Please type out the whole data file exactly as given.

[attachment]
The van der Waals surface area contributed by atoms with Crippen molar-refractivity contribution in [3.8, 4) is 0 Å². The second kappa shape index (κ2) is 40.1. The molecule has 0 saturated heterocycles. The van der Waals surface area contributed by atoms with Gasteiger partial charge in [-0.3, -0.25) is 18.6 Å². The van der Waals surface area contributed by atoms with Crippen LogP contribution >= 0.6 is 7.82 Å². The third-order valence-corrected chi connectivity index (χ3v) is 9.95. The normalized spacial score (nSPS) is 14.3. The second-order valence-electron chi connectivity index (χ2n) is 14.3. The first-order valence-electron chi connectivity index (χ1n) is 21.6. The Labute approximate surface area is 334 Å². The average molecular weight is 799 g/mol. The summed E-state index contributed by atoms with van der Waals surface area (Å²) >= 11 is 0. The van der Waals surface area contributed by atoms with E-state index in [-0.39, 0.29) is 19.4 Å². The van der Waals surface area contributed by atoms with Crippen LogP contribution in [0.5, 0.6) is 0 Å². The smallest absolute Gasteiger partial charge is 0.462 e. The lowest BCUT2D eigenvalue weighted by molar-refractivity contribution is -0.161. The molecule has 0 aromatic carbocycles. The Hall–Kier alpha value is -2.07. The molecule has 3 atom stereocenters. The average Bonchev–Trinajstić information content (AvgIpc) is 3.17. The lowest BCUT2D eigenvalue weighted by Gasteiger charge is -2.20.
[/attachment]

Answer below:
The van der Waals surface area contributed by atoms with Crippen molar-refractivity contribution in [3.8, 4) is 0 Å². The second kappa shape index (κ2) is 40.1. The molecule has 0 saturated heterocycles. The van der Waals surface area contributed by atoms with Gasteiger partial charge in [-0.3, -0.25) is 18.6 Å². The van der Waals surface area contributed by atoms with Crippen LogP contribution >= 0.6 is 7.82 Å². The third-order valence-corrected chi connectivity index (χ3v) is 9.95. The normalized spacial score (nSPS) is 14.3. The second-order valence-electron chi connectivity index (χ2n) is 14.3. The first-order valence-electron chi connectivity index (χ1n) is 21.6. The Labute approximate surface area is 334 Å². The average molecular weight is 799 g/mol. The summed E-state index contributed by atoms with van der Waals surface area (Å²) >= 11 is 0. The van der Waals surface area contributed by atoms with E-state index in [-0.39, 0.29) is 19.4 Å². The van der Waals surface area contributed by atoms with Crippen LogP contribution in [0.5, 0.6) is 0 Å². The smallest absolute Gasteiger partial charge is 0.462 e. The lowest BCUT2D eigenvalue weighted by molar-refractivity contribution is -0.161. The molecule has 0 aromatic carbocycles. The Hall–Kier alpha value is -2.07. The molecule has 3 atom stereocenters. The average Bonchev–Trinajstić information content (AvgIpc) is 3.17. The lowest BCUT2D eigenvalue weighted by Gasteiger charge is -2.20.